Arencibia went 3-for-14 in four games, including one outing in which he struck out in all four at-bats.
"Actually right around Albuquerque, I was lost [at the plate]," Arencibia said. "I'd had a bad series. My timing was so off I wasn't giving myself a chance at the plate. I was late, I wasn't recognizing pitches.
"Once you're late you try to compensate, try to catch up to everything. You can't catch up to breaking balls. You can't catch up to fastballs. You're an easy out. Me and our hitting coach -- Chad Mottola, a lot of the success is thanks to him -- we figured out a plan to get consistent with my timing."
That plan has worked as Arencibia caught fire in June and hasn't stopped hitting since.
As of July 24, the Toronto Blue Jays' prospect led all of Minor League Baseball with 29 home runs, while his batting average had risen from .219 on May 22 to .311.
The 24-year-old Miami native said his big numbers are not just a result of hitter-friendly Cashman Field.
"Everyone says Vegas and the PCL [are hitter-friendly], but it's come at other places," Arencibia said. "I'm confident enough to say the home runs I've been hitting are home runs at any park. It's not a pop fly that gets out."
Arencibia said he has always been "an aggressive hitter." He has just 87 career walks in 390 games in the Minors since he was drafted in the first round out of Tennessee in 2007.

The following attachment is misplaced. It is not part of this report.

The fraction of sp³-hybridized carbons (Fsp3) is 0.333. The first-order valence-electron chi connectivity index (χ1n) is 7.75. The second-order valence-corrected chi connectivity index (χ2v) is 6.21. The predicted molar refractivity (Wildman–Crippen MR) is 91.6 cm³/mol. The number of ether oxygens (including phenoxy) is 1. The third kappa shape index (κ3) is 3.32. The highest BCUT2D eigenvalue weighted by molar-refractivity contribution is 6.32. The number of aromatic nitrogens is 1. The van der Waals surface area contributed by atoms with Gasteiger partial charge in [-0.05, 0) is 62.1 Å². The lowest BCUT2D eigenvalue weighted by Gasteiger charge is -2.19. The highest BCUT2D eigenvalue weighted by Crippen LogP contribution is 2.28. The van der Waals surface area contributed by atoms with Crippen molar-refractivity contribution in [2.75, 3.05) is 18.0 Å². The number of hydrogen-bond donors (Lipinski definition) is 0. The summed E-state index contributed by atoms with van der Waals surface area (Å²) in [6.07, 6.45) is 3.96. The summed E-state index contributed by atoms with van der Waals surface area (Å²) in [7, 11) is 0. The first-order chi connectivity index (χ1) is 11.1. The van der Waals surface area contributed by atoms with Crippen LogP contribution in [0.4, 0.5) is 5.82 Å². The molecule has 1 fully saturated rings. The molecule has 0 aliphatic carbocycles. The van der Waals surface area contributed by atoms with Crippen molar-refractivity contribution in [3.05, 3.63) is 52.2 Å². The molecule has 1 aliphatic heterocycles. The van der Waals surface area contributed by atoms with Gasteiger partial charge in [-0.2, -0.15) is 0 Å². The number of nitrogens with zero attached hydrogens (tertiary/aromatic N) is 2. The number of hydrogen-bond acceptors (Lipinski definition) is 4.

Strikeouts have been an issue in the past, but this season Arencibia has just 70 in 341 at-bats, an average of about one strikeout every five times. His ratio was 1:4 last season when he was punched out 114 times in 466 at-bats.
"I think part of me being ready early and giving me a chance to have my timing right, it's given me an ability to recognize the pitches that aren't strikes and only put swings on the ones that are," Arencibia said.
While the hitting has come along, Arencibia said he's actually spent more of this season focused on improving his defense, as he feels that's the key to reaching the Majors with Toronto.
"It's tough, especially being a catcher. There's a lot of things you have to take into [account]," he said. "You've got to know the hitters, know your pitcher and how to get the best out of him. It's part of being a catcher. You've got to take pride in all of that stuff. I do now more so than ever.
"I realize how important defense is. The hitting stuff is [easier]. I've always been a guy who can hit. To be in the Major Leagues, I have to be an all-around player."
Save Farris: Nashville 2B Eric Farris returned to the lineup on Saturday after missing three months with a knee injury. Farris went 2-for-4 with a triple, a double, an RBI and a run scored in the Sounds' 8-5 win over the Isotopes.
Sudden scare: Round Rock RHP Josh Banks was struck in the mouth by a line drive off the bat of Iowa's Thomas Diamond in the third inning on Saturday night. X-rays were negative, but Banks did require stitches on the inside and outside of his lower lip, and he is expected to miss at least one start.
Back at ya: A night after losing 12-1 to Colorado Springs, Salt Lake came back and routed the Sky Sox, 17-1, on Saturday. Bees CF Peter Bourjos went 1-for-3 in Friday's loss and 5-for-6 in Saturday's victory.
The Rising: Sacramento has gone from 12 1/2 games back on June 15 to a first-place tie with Fresno in the Pacific South Division. Since they came into existence in 2000, the RiverCats have won eight division titles in 10 seasons and claimed the PCL championship four times.